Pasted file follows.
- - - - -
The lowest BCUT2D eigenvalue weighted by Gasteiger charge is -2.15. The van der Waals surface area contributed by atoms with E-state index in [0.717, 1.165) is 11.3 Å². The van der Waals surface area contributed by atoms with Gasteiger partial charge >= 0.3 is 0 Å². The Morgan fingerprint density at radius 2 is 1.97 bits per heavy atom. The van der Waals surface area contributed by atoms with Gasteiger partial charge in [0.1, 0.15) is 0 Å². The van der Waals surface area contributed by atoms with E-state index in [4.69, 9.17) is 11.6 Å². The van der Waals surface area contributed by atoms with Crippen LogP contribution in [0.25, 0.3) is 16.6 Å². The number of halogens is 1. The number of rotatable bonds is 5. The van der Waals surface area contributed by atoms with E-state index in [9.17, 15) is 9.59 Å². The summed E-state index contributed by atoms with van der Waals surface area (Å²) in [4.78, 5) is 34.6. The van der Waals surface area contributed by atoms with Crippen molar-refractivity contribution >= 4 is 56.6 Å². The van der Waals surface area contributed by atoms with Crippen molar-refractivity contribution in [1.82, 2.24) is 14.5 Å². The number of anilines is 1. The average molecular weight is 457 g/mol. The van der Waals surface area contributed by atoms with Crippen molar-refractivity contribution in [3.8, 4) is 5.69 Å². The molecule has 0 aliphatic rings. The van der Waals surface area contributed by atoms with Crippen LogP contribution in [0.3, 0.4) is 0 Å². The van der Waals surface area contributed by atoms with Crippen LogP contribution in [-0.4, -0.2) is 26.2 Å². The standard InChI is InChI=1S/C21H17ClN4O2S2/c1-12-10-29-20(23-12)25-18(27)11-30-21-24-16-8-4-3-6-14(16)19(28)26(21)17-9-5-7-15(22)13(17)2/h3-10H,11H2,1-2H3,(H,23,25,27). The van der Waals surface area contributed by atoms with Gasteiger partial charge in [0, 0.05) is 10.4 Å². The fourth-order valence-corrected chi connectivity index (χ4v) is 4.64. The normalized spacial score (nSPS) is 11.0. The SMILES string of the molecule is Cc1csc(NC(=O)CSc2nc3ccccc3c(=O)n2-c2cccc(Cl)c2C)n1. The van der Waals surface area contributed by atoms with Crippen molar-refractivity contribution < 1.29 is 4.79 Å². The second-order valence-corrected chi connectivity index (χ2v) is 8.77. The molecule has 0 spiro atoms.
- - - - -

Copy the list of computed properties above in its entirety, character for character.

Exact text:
The lowest BCUT2D eigenvalue weighted by Gasteiger charge is -2.15. The van der Waals surface area contributed by atoms with E-state index in [0.717, 1.165) is 11.3 Å². The van der Waals surface area contributed by atoms with Gasteiger partial charge >= 0.3 is 0 Å². The Morgan fingerprint density at radius 2 is 1.97 bits per heavy atom. The van der Waals surface area contributed by atoms with Gasteiger partial charge in [0.1, 0.15) is 0 Å². The van der Waals surface area contributed by atoms with E-state index in [4.69, 9.17) is 11.6 Å². The van der Waals surface area contributed by atoms with Crippen LogP contribution in [0.25, 0.3) is 16.6 Å². The number of halogens is 1. The number of rotatable bonds is 5. The van der Waals surface area contributed by atoms with E-state index in [9.17, 15) is 9.59 Å². The summed E-state index contributed by atoms with van der Waals surface area (Å²) in [4.78, 5) is 34.6. The van der Waals surface area contributed by atoms with Crippen molar-refractivity contribution >= 4 is 56.6 Å². The van der Waals surface area contributed by atoms with Crippen molar-refractivity contribution in [1.82, 2.24) is 14.5 Å². The number of anilines is 1. The average molecular weight is 457 g/mol. The van der Waals surface area contributed by atoms with Crippen molar-refractivity contribution in [3.8, 4) is 5.69 Å². The molecule has 0 aliphatic rings. The van der Waals surface area contributed by atoms with Crippen LogP contribution in [0.3, 0.4) is 0 Å². The van der Waals surface area contributed by atoms with Crippen LogP contribution in [-0.4, -0.2) is 26.2 Å². The standard InChI is InChI=1S/C21H17ClN4O2S2/c1-12-10-29-20(23-12)25-18(27)11-30-21-24-16-8-4-3-6-14(16)19(28)26(21)17-9-5-7-15(22)13(17)2/h3-10H,11H2,1-2H3,(H,23,25,27). The van der Waals surface area contributed by atoms with Gasteiger partial charge in [0, 0.05) is 10.4 Å². The fourth-order valence-corrected chi connectivity index (χ4v) is 4.64. The normalized spacial score (nSPS) is 11.0. The SMILES string of the molecule is Cc1csc(NC(=O)CSc2nc3ccccc3c(=O)n2-c2cccc(Cl)c2C)n1. The van der Waals surface area contributed by atoms with Crippen molar-refractivity contribution < 1.29 is 4.79 Å². The second-order valence-corrected chi connectivity index (χ2v) is 8.77. The molecule has 0 spiro atoms.